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Müller glia can serve as a source of new neurons after retinal damage in both fish and birds. Investigations of regeneration in the mammalian retina in vitro have provided some evidence that Müller glia can proliferate after retinal damage and generate new rods; however, the evidence that this occurs in vivo is not conclusive. We have investigated whether(More)
Remodeling of the chromatin network plays an important role regulating embryonic development as well as differentiation. The SWI/SNF complex is an ATP-dependent chromatin-remodeling complex. It consists of several proteins, including an ATPase subunit, either Brg1 or Brm. Two subunits of this complex, Baf53a and Baf45, have been previously identified as(More)
The FYVE domain binds with high specificity and avidity to phosphatidylinositol 3-phosphate. It is present in approximately 30 proteins in humans, some of which have been implicated in functions ranging from early endosome fusion to signal transduction through the TGF-beta receptor. To develop a further understanding of the biological roles of this protein(More)
The correct patterning of opsin expression in cone photoreceptors is critical for normal color vision. Thyroid hormone, and one of its receptors [thyroid hormone receptor beta2 (TRbeta2)], is an important regulator of opsin expression during cone photoreceptor development. Mice have two genes, encoding medium-wavelength (M) and short-wavelength (S) cone(More)
The chicken retina is capable of limited regeneration. In response to injury, some Müller glia proliferate and de-differentiate into progenitor cells. However, most of these progenitors fail to differentiate into neurons. The Notch pathway is upregulated during retinal regeneration in both fish and amphibians. Since the Notch signaling pathway maintains(More)
Transforming growth factor (TGF)beta is an important physiological regulator of cellular growth and differentiation. It activates a receptor threonine/serine kinase that phosphorylates the transcription factor Smad2, which then translocates into the nucleus to trigger specific transcriptional events. Here we show that activated type I and II TGF beta(More)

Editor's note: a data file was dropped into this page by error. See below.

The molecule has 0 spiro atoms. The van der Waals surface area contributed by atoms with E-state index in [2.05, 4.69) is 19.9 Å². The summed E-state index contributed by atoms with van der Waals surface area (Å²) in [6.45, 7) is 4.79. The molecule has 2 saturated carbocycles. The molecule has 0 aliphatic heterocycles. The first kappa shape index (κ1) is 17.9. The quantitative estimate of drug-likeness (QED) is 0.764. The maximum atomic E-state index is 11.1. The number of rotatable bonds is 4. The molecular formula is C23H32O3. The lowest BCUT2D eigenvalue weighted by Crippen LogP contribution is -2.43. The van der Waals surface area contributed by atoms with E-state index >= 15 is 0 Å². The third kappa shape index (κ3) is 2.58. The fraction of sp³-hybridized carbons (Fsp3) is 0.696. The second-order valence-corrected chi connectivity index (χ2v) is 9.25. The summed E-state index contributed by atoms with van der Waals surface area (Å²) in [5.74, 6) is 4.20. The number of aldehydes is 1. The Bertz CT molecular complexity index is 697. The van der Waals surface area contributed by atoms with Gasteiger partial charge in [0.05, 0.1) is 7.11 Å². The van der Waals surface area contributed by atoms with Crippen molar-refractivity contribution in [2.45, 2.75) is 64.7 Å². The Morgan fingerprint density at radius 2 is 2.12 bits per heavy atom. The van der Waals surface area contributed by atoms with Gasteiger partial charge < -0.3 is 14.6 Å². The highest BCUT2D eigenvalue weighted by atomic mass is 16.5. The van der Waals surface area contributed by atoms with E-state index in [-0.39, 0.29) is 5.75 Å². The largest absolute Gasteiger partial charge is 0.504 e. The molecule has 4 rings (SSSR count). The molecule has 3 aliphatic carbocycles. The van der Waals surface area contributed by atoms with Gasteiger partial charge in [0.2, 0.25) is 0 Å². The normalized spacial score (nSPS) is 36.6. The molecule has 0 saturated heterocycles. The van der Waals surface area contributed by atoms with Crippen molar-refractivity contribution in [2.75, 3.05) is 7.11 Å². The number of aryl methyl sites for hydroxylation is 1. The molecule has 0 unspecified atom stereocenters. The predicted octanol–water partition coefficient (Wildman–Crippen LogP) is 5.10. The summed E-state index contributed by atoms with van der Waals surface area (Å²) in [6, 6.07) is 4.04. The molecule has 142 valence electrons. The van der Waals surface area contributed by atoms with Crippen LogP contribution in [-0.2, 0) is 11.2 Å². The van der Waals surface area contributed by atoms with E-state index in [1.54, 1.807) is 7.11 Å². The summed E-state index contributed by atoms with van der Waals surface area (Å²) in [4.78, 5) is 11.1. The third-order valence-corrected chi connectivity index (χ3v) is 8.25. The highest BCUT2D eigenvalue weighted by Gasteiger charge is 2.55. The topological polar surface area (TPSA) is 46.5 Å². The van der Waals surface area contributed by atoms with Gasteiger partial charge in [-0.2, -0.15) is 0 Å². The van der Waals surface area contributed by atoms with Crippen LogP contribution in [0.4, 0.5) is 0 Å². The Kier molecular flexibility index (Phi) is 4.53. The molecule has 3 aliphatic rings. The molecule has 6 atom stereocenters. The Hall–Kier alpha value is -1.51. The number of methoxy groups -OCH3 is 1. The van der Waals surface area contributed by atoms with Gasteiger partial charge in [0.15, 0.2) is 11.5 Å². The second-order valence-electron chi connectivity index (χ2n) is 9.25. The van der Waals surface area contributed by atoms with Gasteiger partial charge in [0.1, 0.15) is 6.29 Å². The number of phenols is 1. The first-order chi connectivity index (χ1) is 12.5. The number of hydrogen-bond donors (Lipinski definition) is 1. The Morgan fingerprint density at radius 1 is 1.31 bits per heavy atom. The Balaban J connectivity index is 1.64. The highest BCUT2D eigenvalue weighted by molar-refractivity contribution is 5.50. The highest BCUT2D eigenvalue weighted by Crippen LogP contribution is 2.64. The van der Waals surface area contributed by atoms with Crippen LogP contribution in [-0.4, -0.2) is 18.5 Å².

ransforming growth factor (TGF) ␤ is an important physiological regulator of cellular growth and differentiation. It activates a receptor threonine/serine kinase that phosphorylates the transcription factor Smad2, which then translocates into the nucleus to trigger specific tran-scriptional events. Here we show that activated type I and II TGF ␤ receptors(More)
The FYVE domain is a conserved protein motif characterized by its ability to bind with high affinity and specificity to phosphatidylinositol 3-phosphate (PI3P), a phosphoinositide highly enriched in early endosomes. The PI3P polar head group contacts specific amino acid residues that are conserved among FYVE domains. Despite full conservation of these(More)
The FYVE domain is an approx. 80 amino acid motif that binds to the phosphoinositide PtdIns3P with high specificity and affinity. It is present in 38 predicted gene products within the human genome, but only in 12-13 in Caenorhabditis elegans and Drosophila melanogaster. Eight of these are highly conserved in all three organisms, and they include proteins(More)
Ca2+ is an essential requirement in membrane fusion, acting through binding proteins such as calmodulin (CaM). Ca2+/CaM is required for early endosome fusion in vitro, however, the molecular basis for this requirement is unknown. An additional requirement for endosome fusion is the protein Early Endosome Antigen 1 (EEA1), and its recruitment to the endosome(More)